The work of British artist Darren Harvey-Regan mediates between photography and sculpture. An ongoing investigation into the relationship between representation and objecthood, since graduating from the Royal College of Art in 2010, Harvey-Regan’s practice has self-reflexively explored the conventions of the art object, forming a body of work – divided into ‘chapters’ by the artist – that has been exhibited at international galleries and institutions, and was acquired for the permanent collection of the V&A Museum in London.
Developing themes from the artist’s earlier series – such as his playful ‘rephrasing’ of Walker Evans’s 1955 study of hand-made tools (first splicing and pasting together the original photographs, and then creating three-dimensional versions of the tool hybrids) – The Erratics is Harvey-Regan’s most recent work, and perhaps the most emblematic of his practice. Published as a book in 2017, the series of large-format photographs of chalk monoliths in the Egyptian desert, and rocks carved and photographed in Harvey-Regan’s London studio, examine authorship and abstraction, medium and discipline, with a contemplative, graphic clarity.
Speaking from his studio in the white, reflective, fading light of the late afternoon – as he describes it – surrounded by a few works and looking out to the Canary Wharf financial district, Harvey-Regan explored the role of image and object in his work with PARCEL.
How did this dichotomy of image and object develop in your work?
It really came off the back off my MA. I was making landscape-based works, thinking of landscape as a construct – in the sense that landscape denotes our own perspective and our own way of talking about it. There was an awareness of the photograph as being constructed, but also as a constructed object, and I started using the photograph in more of a sculptural sense – mounting it, placing it on the floor, hanging it loosely. This focus on presentation gradually tipped into an awareness of the photographic material, of the photograph itself as a material object.
How has that continued to evolve?
In the work that I did straight after my MA, I wanted to explore that sense of the photograph as an object, and the translation of the object in the world onto the two-dimensional surface of the photograph. I think the main bodies of work I have produced recently Metalepsis and The Erratics, have then started to draw in more subject matter from outside, more poetic readings and more of a personal narrative. Now the emphasis isn’t so much on the medium, but there is still an awareness of the materials I work with, and how that relates to the nature of photography.
There’s a dichotomy in your work between the found and the man-made that reaches a head in your Walker Evans-inspired series. How do you understand the intersection of the two?
With the Walker Evans series it’s almost an appropriation of his work, which is a slight departure for me, but there is a trajectory there which I thought was really interesting. I started with his images, montaging them on photoshop, but eventually made my own objects in reality from the montages I’d made, having the tools physically cut in half and joined together. In that sense it had a different trajectory than what you usually get from a photograph, which takes something from the world and makes an image, whereas for this I’d taken this image from Walker Evans and made an object in the world, even if it then becomes its final form again as a photograph.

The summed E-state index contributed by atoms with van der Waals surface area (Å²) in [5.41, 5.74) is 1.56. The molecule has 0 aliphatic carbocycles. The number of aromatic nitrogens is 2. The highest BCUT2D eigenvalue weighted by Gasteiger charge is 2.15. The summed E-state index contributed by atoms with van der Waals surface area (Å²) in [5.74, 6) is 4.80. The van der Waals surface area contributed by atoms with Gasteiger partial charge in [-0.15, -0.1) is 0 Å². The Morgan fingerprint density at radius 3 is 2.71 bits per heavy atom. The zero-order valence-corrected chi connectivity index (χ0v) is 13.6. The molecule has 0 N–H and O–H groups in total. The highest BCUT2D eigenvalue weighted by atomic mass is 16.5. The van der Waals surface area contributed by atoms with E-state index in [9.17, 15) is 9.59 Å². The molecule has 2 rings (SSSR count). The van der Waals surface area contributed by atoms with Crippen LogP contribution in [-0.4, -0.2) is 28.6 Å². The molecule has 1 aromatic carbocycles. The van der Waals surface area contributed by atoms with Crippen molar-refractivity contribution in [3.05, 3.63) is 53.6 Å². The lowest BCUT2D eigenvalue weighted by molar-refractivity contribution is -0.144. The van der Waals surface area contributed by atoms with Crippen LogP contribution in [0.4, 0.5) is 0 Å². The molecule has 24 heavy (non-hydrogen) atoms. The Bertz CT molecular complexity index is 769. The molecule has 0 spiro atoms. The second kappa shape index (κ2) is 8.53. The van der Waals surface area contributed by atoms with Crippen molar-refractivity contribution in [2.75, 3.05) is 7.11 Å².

The Erratics, for example, uses a lot of found chalk and then works into that as an object. Generally I’ve incorporated lots of objects that are freely available out there that are like readymades, because you re-contextualise them, not dissimilarly to the way a photograph turns something into an object, the way you remove something from its context.
The way I take an object from its context and put it an artwork or gallery is similar. It conceptually re-contextualises things, the way a camera decontextualised things by translating them into an image.
Your work is quite graphic – how did you develop your style?
I’m not sure, because it’s something I almost want to fight against, but the work keeps going that way. It’s the space and sense of quiet – a kind of photographic way of resisting the noise and clamour of all the photographic approaches you get in the world: jazzy focuses, playing with depth of field, the composition, light effects. I photograph very straight and, for want of a better word, truthfully. It’s a very direct gaze – the camera placed in front of an object – which, in a way, is making the photographic process more invisible. It’s not drawing attention to the idioms of the medium, or the characteristics that the camera could have drawn. It’s making the medium less conscious when you’re looking at it; the photograph makes you feel as if you’re looking at the object.
What are you working on now?
I’m at the stage where I’m starting to make new work. I’ve got my subject matter – I’m interested in pursuing around ideas of iconoclasm and my own experience of religion, from when I was younger. Iconoclasm is to strip something of its meaning and return it to its material state, to expose the materiality of something that has been given value. But quite how that manifests, I’m not yet sure. I’ve got to find my way in and see where the form goes.